Fallen Angel ETF Still Important a Decade Later | ETF Trends

Milestones can be meaningful in the exchange traded funds industry, and on that note, the VanEck Vectors Fallen Angel High Yield Bond ETF (NASDAQ: ANGL) is celebrating its tenth anniversary.

Indeed, making it to the 10-year mark in the fiercely competitive landscape is an accomplishment in its own right, but surviving and thriving are two different things. ANGL, which tracks the ICE US Fallen Angel High Yield 10% Constrained Index, is thriving. An assets under management tally of $4.2 billion confirms as much, but there’s more to the story.

ANGL was the original ETF providing exposure to fallen angel bonds — a form of corporate debt that’s born with investment-grade ratings and is later downgraded to junk status. That distinction relative to traditional junk bonds is meaningful.

“But fallen angels are a distinct segment and have consistently outperformed the broader market over the past two decades because of the unique attributes they have, which result from the crossover between investment grade and high yield,” says VanEck’s William Sokol in a recent note.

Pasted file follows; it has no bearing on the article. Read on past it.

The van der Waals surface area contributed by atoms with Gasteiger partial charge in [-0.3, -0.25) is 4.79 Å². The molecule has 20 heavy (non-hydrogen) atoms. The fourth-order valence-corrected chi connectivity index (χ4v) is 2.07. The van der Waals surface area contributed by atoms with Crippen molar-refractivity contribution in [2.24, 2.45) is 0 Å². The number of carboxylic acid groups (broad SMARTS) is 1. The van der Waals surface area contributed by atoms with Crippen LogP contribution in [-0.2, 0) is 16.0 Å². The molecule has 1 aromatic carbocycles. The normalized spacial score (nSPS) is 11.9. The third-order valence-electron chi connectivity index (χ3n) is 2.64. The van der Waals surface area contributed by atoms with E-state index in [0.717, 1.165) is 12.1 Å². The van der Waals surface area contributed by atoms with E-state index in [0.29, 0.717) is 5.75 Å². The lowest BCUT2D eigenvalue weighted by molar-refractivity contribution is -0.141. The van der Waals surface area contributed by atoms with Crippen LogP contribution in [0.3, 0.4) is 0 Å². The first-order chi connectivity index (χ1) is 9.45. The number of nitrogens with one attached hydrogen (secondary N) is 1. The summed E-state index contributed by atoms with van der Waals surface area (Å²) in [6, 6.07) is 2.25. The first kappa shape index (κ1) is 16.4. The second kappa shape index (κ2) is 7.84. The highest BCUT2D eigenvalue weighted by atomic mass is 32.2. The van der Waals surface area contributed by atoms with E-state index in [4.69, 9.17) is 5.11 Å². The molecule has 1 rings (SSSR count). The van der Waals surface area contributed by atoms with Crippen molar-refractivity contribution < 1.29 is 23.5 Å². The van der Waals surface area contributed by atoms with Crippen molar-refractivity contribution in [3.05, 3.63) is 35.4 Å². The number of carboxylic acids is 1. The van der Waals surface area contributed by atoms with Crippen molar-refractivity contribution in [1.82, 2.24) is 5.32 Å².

Something that many investors who aren’t familiar with fallen angels may not realize is that because these bonds are born with investment-grade ratings, they usually have superior quality traits relative to standard high-yield corporate bonds. Additionally, fallen angels are more likely to be upgraded to investment-grade status than traditional junk bonds, potentially providing investors with more opportunity for capital appreciation.

“ANGL tends to be tilted towards higher quality bonds than the broad market, with currently about 90% rated BB (the highest quality rating within high yield) versus about 52% in the broad market,” adds Sokol.

Additionally, ANGL, although it’s passively managed, is more adept at capturing value than traditional corporate bond funds. When bonds enter ANGL’s index, it’s likely that the prices already fell considerably as the result of losing an investment-grade rating.

While that makes ANGL something of a contrarian strategy, it also steers investors clear of bonds that may be overvalued while positioning market participants to capitalize on rebounds by bonds that may have been punished too severely.

“These three main characteristics—buying at deep discounts due to forced selling, higher quality and the contrarian sector exposure—really define fallen angels and have driven long term performance,” concludes Sokol.

ANGL sports a 30-day SEC yield of 4.79%, which is more than 35 basis points ahead of the largest junk bond ETF.

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The opinions and forecasts expressed herein are solely those of Tom Lydon, and may not actually come to pass. Information on this site should not be used or construed as an offer to sell, a solicitation of an offer to buy, or a recommendation for any product.